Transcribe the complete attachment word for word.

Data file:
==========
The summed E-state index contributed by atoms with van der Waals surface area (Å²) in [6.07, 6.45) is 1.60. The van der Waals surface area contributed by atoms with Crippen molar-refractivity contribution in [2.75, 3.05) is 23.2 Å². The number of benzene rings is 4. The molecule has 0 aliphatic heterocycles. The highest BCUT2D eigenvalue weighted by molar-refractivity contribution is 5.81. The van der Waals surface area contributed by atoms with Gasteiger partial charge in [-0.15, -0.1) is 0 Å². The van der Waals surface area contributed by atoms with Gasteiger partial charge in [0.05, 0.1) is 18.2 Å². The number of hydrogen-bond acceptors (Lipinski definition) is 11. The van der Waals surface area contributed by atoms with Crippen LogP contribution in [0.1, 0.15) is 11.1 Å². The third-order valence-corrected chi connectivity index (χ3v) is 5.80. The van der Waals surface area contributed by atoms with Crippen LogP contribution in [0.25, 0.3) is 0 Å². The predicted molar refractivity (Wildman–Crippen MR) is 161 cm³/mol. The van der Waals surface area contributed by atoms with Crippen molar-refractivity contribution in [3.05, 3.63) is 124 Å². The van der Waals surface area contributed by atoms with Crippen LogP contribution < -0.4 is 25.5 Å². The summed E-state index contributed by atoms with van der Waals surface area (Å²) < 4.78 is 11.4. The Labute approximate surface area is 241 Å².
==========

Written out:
The summed E-state index contributed by atoms with van der Waals surface area (Å²) in [6.07, 6.45) is 1.60. The van der Waals surface area contributed by atoms with Crippen molar-refractivity contribution in [2.75, 3.05) is 23.2 Å². The number of benzene rings is 4. The molecule has 0 aliphatic heterocycles. The highest BCUT2D eigenvalue weighted by molar-refractivity contribution is 5.81. The van der Waals surface area contributed by atoms with Gasteiger partial charge in [-0.15, -0.1) is 0 Å². The van der Waals surface area contributed by atoms with Gasteiger partial charge in [0.05, 0.1) is 18.2 Å². The number of hydrogen-bond acceptors (Lipinski definition) is 11. The van der Waals surface area contributed by atoms with Crippen LogP contribution in [0.1, 0.15) is 11.1 Å². The third-order valence-corrected chi connectivity index (χ3v) is 5.80. The van der Waals surface area contributed by atoms with Crippen LogP contribution in [0.25, 0.3) is 0 Å². The predicted molar refractivity (Wildman–Crippen MR) is 161 cm³/mol. The van der Waals surface area contributed by atoms with Crippen molar-refractivity contribution in [3.05, 3.63) is 124 Å². The van der Waals surface area contributed by atoms with Crippen LogP contribution < -0.4 is 25.5 Å². The summed E-state index contributed by atoms with van der Waals surface area (Å²) < 4.78 is 11.4. The Labute approximate surface area is 241 Å².